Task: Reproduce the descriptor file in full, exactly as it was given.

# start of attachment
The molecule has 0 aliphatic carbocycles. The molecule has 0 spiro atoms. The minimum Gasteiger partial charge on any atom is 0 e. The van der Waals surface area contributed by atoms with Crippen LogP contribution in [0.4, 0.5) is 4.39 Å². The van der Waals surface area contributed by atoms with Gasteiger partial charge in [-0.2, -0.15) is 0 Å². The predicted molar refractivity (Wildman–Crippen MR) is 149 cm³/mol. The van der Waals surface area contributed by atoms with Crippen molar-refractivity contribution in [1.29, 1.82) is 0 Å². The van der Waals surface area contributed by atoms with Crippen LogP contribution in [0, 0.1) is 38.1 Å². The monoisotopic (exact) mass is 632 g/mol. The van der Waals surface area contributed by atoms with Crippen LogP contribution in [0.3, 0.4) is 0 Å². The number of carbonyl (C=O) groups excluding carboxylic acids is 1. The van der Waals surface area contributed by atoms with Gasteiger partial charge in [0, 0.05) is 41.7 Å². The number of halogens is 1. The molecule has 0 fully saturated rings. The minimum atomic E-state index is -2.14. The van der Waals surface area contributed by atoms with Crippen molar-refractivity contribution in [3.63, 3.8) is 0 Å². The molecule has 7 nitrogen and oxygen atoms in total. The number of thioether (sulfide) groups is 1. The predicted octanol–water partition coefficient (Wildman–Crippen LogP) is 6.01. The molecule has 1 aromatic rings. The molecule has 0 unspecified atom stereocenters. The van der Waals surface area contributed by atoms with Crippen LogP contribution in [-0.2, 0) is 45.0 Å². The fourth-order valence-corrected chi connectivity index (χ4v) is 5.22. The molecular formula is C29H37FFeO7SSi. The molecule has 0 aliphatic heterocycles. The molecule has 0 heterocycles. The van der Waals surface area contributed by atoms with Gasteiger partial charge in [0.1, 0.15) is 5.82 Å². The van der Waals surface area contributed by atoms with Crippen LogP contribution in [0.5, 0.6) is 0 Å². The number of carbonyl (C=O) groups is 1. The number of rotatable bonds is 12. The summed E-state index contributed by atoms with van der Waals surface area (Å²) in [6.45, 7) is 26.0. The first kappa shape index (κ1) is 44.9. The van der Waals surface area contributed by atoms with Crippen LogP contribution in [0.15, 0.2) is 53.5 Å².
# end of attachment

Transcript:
The molecule has 0 aliphatic carbocycles. The molecule has 0 spiro atoms. The minimum Gasteiger partial charge on any atom is 0 e. The van der Waals surface area contributed by atoms with Crippen LogP contribution in [0.4, 0.5) is 4.39 Å². The van der Waals surface area contributed by atoms with Gasteiger partial charge in [-0.2, -0.15) is 0 Å². The predicted molar refractivity (Wildman–Crippen MR) is 149 cm³/mol. The van der Waals surface area contributed by atoms with Crippen molar-refractivity contribution in [1.29, 1.82) is 0 Å². The van der Waals surface area contributed by atoms with Crippen LogP contribution in [0, 0.1) is 38.1 Å². The monoisotopic (exact) mass is 632 g/mol. The van der Waals surface area contributed by atoms with Crippen LogP contribution in [0.3, 0.4) is 0 Å². The number of carbonyl (C=O) groups excluding carboxylic acids is 1. The van der Waals surface area contributed by atoms with Gasteiger partial charge in [0, 0.05) is 41.7 Å². The number of halogens is 1. The molecule has 0 fully saturated rings. The minimum atomic E-state index is -2.14. The van der Waals surface area contributed by atoms with Crippen molar-refractivity contribution in [3.63, 3.8) is 0 Å². The molecule has 7 nitrogen and oxygen atoms in total. The number of thioether (sulfide) groups is 1. The predicted octanol–water partition coefficient (Wildman–Crippen LogP) is 6.01. The molecule has 1 aromatic rings. The molecule has 0 unspecified atom stereocenters. The van der Waals surface area contributed by atoms with Crippen LogP contribution in [-0.2, 0) is 45.0 Å². The fourth-order valence-corrected chi connectivity index (χ4v) is 5.22. The molecular formula is C29H37FFeO7SSi. The molecule has 0 aliphatic heterocycles. The molecule has 0 heterocycles. The van der Waals surface area contributed by atoms with Gasteiger partial charge in [0.1, 0.15) is 5.82 Å². The van der Waals surface area contributed by atoms with Crippen LogP contribution in [0.5, 0.6) is 0 Å². The number of carbonyl (C=O) groups is 1. The number of rotatable bonds is 12. The summed E-state index contributed by atoms with van der Waals surface area (Å²) in [6.45, 7) is 26.0. The first kappa shape index (κ1) is 44.9. The van der Waals surface area contributed by atoms with Crippen LogP contribution in [0.15, 0.2) is 53.5 Å².